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Biden's historic Supreme Court pick will be a come-from-behind win for the president

  Things were in dire straits when he took over, and although they saw how well he performed when he was last tested, analysts were rightf...


Things were in dire straits when he took over, and although they saw how well he performed when he was last tested, analysts were rightfully skeptical because of where things sat just two years ago. But Joe B., who was raised in a blue-collar town and cared deeply about channeling the hopes and dreams of the people with whom he grew up, had the chance to make history and continue to defy the odds.


Yet, the Joe B. from coal country with a chance to change the trajectory of the year and defy the naysayers, in this case, is not Joe Burrow from Athens, Ohio, whose Cincinnati Bengals upset the Kansas City Chiefs on Sunday to earn their first Super Bowl berth since Ronald Reagan’s presidency. Instead, it is Joe Biden from Scranton, who can secure a big win and cement his legacy when he nominates the first Black woman to serve on the Supreme Court.


Black women are the heart and soul of the Democratic Party. They are one of the main reasons Joe Biden is president. First, they secured him the nomination with a big win in the South Carolina primary. Then, in the general election, 90% of Black women voted for Biden, and their turnout in Atlanta, Philadelphia, Detroit, and Milwaukee and in urban and suburban areas across the country helped drive up the score in key swing states and won the electoral college for him.


Joe Biden also knows how important African-Americans have been to the development and history of this country and has made increasing their visibility in the halls of power a hallmark of his administration. Look no further than his selections of the first African-Americans to serve as vice president, secretary of defense, EPA administrator, OMB director, and chair of the Council of Economic Advisers, and his work to double the number of Black women in the federal judiciary.


The president has seen his approval among Black voters drop 19 points since last spring.


Although it should not have taken our nation 232 years to put a Black woman jurist on the highest court in the land, the president’s commitment to fulfilling a historic campaign promise will impact the federal judiciary for decades to come. Even Sen. Lindsey Graham, R-S.C, said recently that we need a Supreme Court that "looks like America."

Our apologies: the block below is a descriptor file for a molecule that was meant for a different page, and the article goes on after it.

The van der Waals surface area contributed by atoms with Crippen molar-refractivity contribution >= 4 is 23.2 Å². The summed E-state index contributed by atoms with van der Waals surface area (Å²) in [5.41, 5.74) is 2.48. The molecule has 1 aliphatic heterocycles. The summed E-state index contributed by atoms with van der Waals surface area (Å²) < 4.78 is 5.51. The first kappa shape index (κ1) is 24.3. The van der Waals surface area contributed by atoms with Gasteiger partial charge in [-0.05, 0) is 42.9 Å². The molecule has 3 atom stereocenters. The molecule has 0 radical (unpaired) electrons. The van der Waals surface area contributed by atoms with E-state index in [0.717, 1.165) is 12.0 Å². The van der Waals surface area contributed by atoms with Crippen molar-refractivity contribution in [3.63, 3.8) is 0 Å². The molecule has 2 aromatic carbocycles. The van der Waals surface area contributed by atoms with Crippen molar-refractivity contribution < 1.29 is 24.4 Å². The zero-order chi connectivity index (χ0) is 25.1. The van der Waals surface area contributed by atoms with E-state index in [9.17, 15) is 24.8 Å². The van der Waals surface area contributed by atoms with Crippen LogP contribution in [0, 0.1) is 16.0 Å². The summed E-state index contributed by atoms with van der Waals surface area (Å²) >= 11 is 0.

There certainly are pitfalls for Republicans heading into this nomination fight. Women are already closely watching the court’s potential dangerous right turn on women’s reproductive rights. Potential Biden nominee Judge Michelle Childs of South Carolina appears to have bipartisan support in the Senate, and another favorite, Judge Kentanji Brown Jackson of the D.C. circuit, was supported in the past by former Speaker of the House Paul Ryan, R-Wis., a member of her extended family. Republicans will have to walk a very fine line not to let their rhetoric and expected criticism of the nomination galvanize women voters in the leadup to the midterms, especially if the nomination has bipartisan support.


During his 1980 campaign, Ronald Reagan made an unprecedented promise to appoint the first woman to the Supreme Court. It would be a great signal to the American people if this year Senate Republicans supported this historic nomination the same way Democrats did in 1981 when they confirmed Sandra Day O’Connor to the court 99-0.



With the worst of COVID-19 increasingly appearing to be in the rearview mirror and inflation and supply chain issues continuing to impact his poll numbers, Joe Biden is a bit of an underdog heading into the midterm elections. In recent months, the president has seen his approval among Black voters drop 19 points since last spring, according to an NBC News poll.


Similarly, Gallup has tracked a 13-point drop among Democratic voters writ large since last summer with regard to the president’s standing. With this confirmation process and the prospects of a booming economy and ebbing inflation heading into the summer and fall, Biden is well-positioned to bounce back among these key constituencies.

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